Have you ever winced upon learning that a longtime friend has left your church? Even harder, did your friend appear to doubt much of what he or she used to believe about God, the Bible, Jesus Christ, the church and the Christian faith?
If so, how did you respond?
That’s a tough question to answer; isn’t it?
Over the years, after making almost every mistake in the book, I’ve discovered and enjoyed using 10 counterintuitive yet powerful steps … with amazing, God-blessed results. So has each member of my immediate family. So have many in my church. I pray that’s your experience, too.
First, love your friend unconditionally.
Second, invite your friend to tell his or her story. When your friend does, just listen. Don’t ask questions. Don’t interrupt at all, except to quickly affirm that you’re actively listening.
Third, be unshockable. Truth be told, we’ve all broken the Ten Commandments, at least in our hearts. Confession is good for the soul, so let your friend just talk. Don’t react to anything he or she says, no matter how ugly or angry. Your friend is not angry at you, even if it sounds that way.
Fourth, after your friend has finished talking, remain quiet. Keep listening. While on business in Orlando, I met a man named Leonard who poured out his heart to me. I didn’t say a word. I just kept listening intently. When he was done, I kept looking into Leonard’s angry, deeply hurt eyes and didn’t say anything. After a minute, with deepest sadness, he said, “All I needed was hope and mercy.” What a profoundly haunting lament. Yet if I had started talking, I never would have heard what he needed.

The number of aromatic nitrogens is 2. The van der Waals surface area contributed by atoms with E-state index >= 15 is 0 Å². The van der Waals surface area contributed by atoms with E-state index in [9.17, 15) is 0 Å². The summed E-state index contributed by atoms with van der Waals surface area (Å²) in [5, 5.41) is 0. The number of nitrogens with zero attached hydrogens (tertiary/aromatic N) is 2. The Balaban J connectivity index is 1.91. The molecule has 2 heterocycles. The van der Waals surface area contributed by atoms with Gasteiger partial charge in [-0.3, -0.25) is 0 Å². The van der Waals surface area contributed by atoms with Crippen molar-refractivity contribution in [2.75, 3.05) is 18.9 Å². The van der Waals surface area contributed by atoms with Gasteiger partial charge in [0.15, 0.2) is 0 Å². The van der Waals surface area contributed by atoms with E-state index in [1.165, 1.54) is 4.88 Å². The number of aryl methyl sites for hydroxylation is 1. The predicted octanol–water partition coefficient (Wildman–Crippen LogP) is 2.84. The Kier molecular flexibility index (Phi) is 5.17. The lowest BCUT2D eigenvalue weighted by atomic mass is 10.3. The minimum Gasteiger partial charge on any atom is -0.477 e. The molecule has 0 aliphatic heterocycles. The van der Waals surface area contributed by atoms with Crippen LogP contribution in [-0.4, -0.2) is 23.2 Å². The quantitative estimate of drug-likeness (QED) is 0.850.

Fifth, once your friend tells you what he or she needs, still don’t say anything. After Leonard told me, “All I needed was hope and mercy,” I remained quiet for another minute. I let my eyes do all the talking. His eyes and facial expressions began to soften and change. Only God’s love can do that. Then Leonard told me, “And by listening to my story, you’ve given me both.”
Sixth, whatever you do, don’t promise to meet your friend’s needs. Often they want to know the answer to their burning question, “Why?” You don’t know. Don’t even try to guess. Speculation will only ruin your credibility.
Seventh, if you and your friend have a mutual friend who has a strong faith in Jesus Christ, explore the possibility of inviting that mutual friend to join you at some point in the future. If your friend can share his or her story with a second person, it’s often helpful. That mutual friend may be a pastor, a professor, a psychologist or another respected Christian leader. Or that mutual friend may be an “ordinary” but wise individual you both know you can trust.
Eighth, ask your friend if you can pray for him or her. If they’re in agreement, pray right then. Then remind your friend from time to time that you’re still praying for him or her. Prayer invites Jesus back into the picture.
Ninth, at the right time, invite your friend to read the Bible with you. Read one of the four Gospels together. As you read, pray that your friend will fall in love with Jesus again.
Finally, stay in touch with your friend no matter what. Your friendship can’t be contingent on whether or not your friend comes back to faith in Jesus Christ. That’s up to Him, not you. You may have to hang in there for years before your friend re-embraces faith. No problem.
Never give up on your friendship. True, some will walk away. But never let it be said that you walked away.
David Sanford is an award-winning author, editor and speaker. His latest book is “Loving Your Neighbor: Surprise! It’s Not What You Think.” Click here for “What’s Your Story?”— a related discipleship article by Sanford.2